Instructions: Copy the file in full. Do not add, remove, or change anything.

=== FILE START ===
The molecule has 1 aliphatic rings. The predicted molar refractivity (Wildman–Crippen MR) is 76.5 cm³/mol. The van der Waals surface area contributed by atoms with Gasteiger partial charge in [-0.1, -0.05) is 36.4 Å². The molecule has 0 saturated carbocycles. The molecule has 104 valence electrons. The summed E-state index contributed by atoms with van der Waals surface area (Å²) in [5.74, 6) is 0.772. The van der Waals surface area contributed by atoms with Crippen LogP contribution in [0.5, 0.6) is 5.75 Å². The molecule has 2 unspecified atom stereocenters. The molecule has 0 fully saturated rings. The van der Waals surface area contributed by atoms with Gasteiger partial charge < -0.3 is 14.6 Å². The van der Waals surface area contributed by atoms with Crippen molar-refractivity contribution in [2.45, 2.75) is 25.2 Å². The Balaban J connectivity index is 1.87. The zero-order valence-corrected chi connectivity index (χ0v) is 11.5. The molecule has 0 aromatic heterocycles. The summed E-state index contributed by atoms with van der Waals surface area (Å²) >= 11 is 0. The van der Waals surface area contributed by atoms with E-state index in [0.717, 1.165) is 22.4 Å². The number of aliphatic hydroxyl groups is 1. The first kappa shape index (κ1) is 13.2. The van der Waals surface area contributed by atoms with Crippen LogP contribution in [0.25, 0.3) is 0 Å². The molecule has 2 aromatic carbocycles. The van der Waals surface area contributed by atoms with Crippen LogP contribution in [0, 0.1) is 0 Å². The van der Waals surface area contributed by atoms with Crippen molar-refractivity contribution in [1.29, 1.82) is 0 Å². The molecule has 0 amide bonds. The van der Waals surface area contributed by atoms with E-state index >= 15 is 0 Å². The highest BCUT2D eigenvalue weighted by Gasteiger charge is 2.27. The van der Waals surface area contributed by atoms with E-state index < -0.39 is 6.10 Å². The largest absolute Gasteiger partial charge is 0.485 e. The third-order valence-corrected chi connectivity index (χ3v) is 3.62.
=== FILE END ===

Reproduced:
The molecule has 1 aliphatic rings. The predicted molar refractivity (Wildman–Crippen MR) is 76.5 cm³/mol. The van der Waals surface area contributed by atoms with Gasteiger partial charge in [-0.1, -0.05) is 36.4 Å². The molecule has 0 saturated carbocycles. The molecule has 104 valence electrons. The summed E-state index contributed by atoms with van der Waals surface area (Å²) in [5.74, 6) is 0.772. The van der Waals surface area contributed by atoms with Crippen LogP contribution in [0.5, 0.6) is 5.75 Å². The molecule has 2 unspecified atom stereocenters. The molecule has 0 fully saturated rings. The van der Waals surface area contributed by atoms with Gasteiger partial charge < -0.3 is 14.6 Å². The van der Waals surface area contributed by atoms with Crippen molar-refractivity contribution in [2.45, 2.75) is 25.2 Å². The Balaban J connectivity index is 1.87. The zero-order valence-corrected chi connectivity index (χ0v) is 11.5. The molecule has 0 aromatic heterocycles. The summed E-state index contributed by atoms with van der Waals surface area (Å²) >= 11 is 0. The van der Waals surface area contributed by atoms with E-state index in [0.717, 1.165) is 22.4 Å². The number of aliphatic hydroxyl groups is 1. The first kappa shape index (κ1) is 13.2. The van der Waals surface area contributed by atoms with Crippen LogP contribution in [0.25, 0.3) is 0 Å². The molecule has 2 aromatic carbocycles. The van der Waals surface area contributed by atoms with Crippen LogP contribution in [0, 0.1) is 0 Å². The van der Waals surface area contributed by atoms with Crippen molar-refractivity contribution in [1.29, 1.82) is 0 Å². The molecule has 0 amide bonds. The van der Waals surface area contributed by atoms with E-state index >= 15 is 0 Å². The highest BCUT2D eigenvalue weighted by Gasteiger charge is 2.27. The van der Waals surface area contributed by atoms with E-state index < -0.39 is 6.10 Å². The largest absolute Gasteiger partial charge is 0.485 e. The third-order valence-corrected chi connectivity index (χ3v) is 3.62.